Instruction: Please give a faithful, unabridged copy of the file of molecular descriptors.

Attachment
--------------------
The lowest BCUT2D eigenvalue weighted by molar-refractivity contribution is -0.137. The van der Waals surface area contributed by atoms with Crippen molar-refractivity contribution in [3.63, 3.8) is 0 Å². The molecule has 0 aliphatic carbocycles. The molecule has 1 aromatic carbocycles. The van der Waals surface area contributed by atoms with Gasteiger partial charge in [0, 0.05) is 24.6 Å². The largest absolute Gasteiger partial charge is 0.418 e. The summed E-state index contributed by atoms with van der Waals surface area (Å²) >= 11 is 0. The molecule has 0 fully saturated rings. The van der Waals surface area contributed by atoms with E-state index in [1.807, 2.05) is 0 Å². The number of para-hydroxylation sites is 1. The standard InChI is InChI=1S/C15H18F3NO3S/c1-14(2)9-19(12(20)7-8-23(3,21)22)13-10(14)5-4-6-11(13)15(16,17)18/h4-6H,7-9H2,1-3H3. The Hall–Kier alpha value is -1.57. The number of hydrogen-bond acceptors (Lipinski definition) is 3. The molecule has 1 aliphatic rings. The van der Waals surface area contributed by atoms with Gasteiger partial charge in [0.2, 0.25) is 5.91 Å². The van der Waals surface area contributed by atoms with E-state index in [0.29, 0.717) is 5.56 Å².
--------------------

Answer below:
The lowest BCUT2D eigenvalue weighted by molar-refractivity contribution is -0.137. The van der Waals surface area contributed by atoms with Crippen molar-refractivity contribution in [3.63, 3.8) is 0 Å². The molecule has 0 aliphatic carbocycles. The molecule has 1 aromatic carbocycles. The van der Waals surface area contributed by atoms with Gasteiger partial charge in [0, 0.05) is 24.6 Å². The largest absolute Gasteiger partial charge is 0.418 e. The summed E-state index contributed by atoms with van der Waals surface area (Å²) >= 11 is 0. The molecule has 0 fully saturated rings. The van der Waals surface area contributed by atoms with E-state index in [1.807, 2.05) is 0 Å². The number of para-hydroxylation sites is 1. The standard InChI is InChI=1S/C15H18F3NO3S/c1-14(2)9-19(12(20)7-8-23(3,21)22)13-10(14)5-4-6-11(13)15(16,17)18/h4-6H,7-9H2,1-3H3. The Hall–Kier alpha value is -1.57. The number of hydrogen-bond acceptors (Lipinski definition) is 3. The molecule has 1 aliphatic rings. The van der Waals surface area contributed by atoms with Gasteiger partial charge in [0.2, 0.25) is 5.91 Å². The van der Waals surface area contributed by atoms with E-state index in [0.29, 0.717) is 5.56 Å².